Electricity customers in the U.S. got good news last week. A new report from Accenture highlighted a potential revenue loss for U.S. utilities of $48 billion per year by 2025 due to distributed solar and energy efficiency. But where does … Read More
In November, in what history may judge the ultimate triumph of ideology over evidence, the U.S. Department of Justice dropped its lawsuit against the merger of American Airlines and US Airways. It is altogether fitting that the green light for … Read More
Twelve days before the Iowa caucuses, the New York Times Magazine cover, in large white letters on a deep black background, carried the single word title of its lead article: Clintonism. In the article Matt Bai, the Times reporter on all things Democratic, with a big D, made one undeniable assertion and two highly debatable ones.
Bai’s contention that Bill Clinton’s "wife’s fortunes are bound up with his, and vice versa" is incontestable. The primaries and even more so the general election, if Hillary is the nominee, will be a referendum less on Hillary than on Clintonism, the philosophy and strategy that guided the White House for eight years. Hillary clearly welcomes such a prospect, as demonstrated by her constantly reminding voters that she was "deeply involved in being part of the Clinton team."
Responding to criticism that President-elect Barack Obama’s cabinet is composed largely of recycled Bill Clinton appointees, Obama’s close advisor David Axelrod told the New York Times, "He’s not looking for people to give him a vision. He’s going to put together an administration of people who can effectuate his vision." A few days later, after introducing his foreign policy team, Obama himself declared, "I will be responsible for the vision that this team carries out, and I expect them to implement that vision once decisions are made.”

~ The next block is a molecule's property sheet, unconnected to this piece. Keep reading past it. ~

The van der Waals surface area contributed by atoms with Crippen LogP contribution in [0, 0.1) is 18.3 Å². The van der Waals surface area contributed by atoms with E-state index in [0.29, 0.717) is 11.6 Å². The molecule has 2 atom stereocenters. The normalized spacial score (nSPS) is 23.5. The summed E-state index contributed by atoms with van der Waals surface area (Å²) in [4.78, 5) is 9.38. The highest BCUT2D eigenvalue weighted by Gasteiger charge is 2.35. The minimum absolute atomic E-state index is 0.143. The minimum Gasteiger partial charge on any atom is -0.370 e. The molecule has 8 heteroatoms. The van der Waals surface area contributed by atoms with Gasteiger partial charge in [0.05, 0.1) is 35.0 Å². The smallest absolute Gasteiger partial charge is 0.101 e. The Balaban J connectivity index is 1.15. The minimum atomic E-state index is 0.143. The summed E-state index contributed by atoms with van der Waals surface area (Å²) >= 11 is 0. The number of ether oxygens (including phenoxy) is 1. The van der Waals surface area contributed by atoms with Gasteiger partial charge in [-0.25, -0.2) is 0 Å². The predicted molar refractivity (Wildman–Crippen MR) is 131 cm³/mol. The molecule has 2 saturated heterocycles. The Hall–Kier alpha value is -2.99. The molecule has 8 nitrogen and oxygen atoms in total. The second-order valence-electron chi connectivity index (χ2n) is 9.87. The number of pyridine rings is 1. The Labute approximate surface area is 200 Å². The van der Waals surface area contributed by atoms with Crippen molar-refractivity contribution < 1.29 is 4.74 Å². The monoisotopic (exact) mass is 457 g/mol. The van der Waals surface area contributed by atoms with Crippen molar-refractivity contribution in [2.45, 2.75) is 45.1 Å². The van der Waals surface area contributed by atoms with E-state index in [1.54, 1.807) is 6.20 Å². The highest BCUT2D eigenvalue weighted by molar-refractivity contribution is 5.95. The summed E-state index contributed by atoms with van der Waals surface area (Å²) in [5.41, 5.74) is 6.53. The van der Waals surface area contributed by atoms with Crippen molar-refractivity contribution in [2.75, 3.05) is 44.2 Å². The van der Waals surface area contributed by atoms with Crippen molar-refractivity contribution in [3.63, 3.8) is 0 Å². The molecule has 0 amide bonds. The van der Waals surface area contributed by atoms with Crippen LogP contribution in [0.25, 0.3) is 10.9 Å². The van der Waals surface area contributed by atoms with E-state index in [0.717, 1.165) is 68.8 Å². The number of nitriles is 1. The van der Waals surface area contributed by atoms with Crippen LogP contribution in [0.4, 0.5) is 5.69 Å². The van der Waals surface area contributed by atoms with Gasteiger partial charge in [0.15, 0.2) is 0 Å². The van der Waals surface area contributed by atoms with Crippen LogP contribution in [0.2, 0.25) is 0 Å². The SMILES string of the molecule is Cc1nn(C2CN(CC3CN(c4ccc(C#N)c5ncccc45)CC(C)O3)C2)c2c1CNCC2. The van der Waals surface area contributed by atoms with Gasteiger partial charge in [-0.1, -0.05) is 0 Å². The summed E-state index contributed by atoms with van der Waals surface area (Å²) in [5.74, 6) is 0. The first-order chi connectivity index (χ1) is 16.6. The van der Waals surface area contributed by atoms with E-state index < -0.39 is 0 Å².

Which leads to the inevitable question: What is Obama’s overarching vision? What is the philosophical framework that will animate his administration and guide his cabinet officers to adopt policies different from those they embraced in the past?
Airline deregulation wasn’t cure-all by David Morris Originally published in Minneapolis Star Tribune, August 28, 2005 Two weeks ago I was searching online for a nonstop flight from Albany, N.Y., to Washington, D.C. United’s flight was full, but a direct … Read More
Who gets fruits of public R&D? by David Morris Originally published in the Minneapolis Star Tribune, November 28, 2004 In 1980, Congress allowed universities to own federally supported research and grant exclusive licenses to businesses to commercialize that research. Since … Read More
Bill of Rights vs. Concentrated Power by David Morris Institute for Local Self-Reliance March 2, 1999 – published in St. Paul Pioneer Press One of the White House’s priorities is to enact a Patients Bill of Rights that, among other … Read More
Electric Deregulation, California Style by David Morris Institute for Local Self-Reliance March 10, 1998 – published in St. Paul Pioneer Press The $210 billion national power market is undergoing radical changes, in no small part due to the efforts of … Read More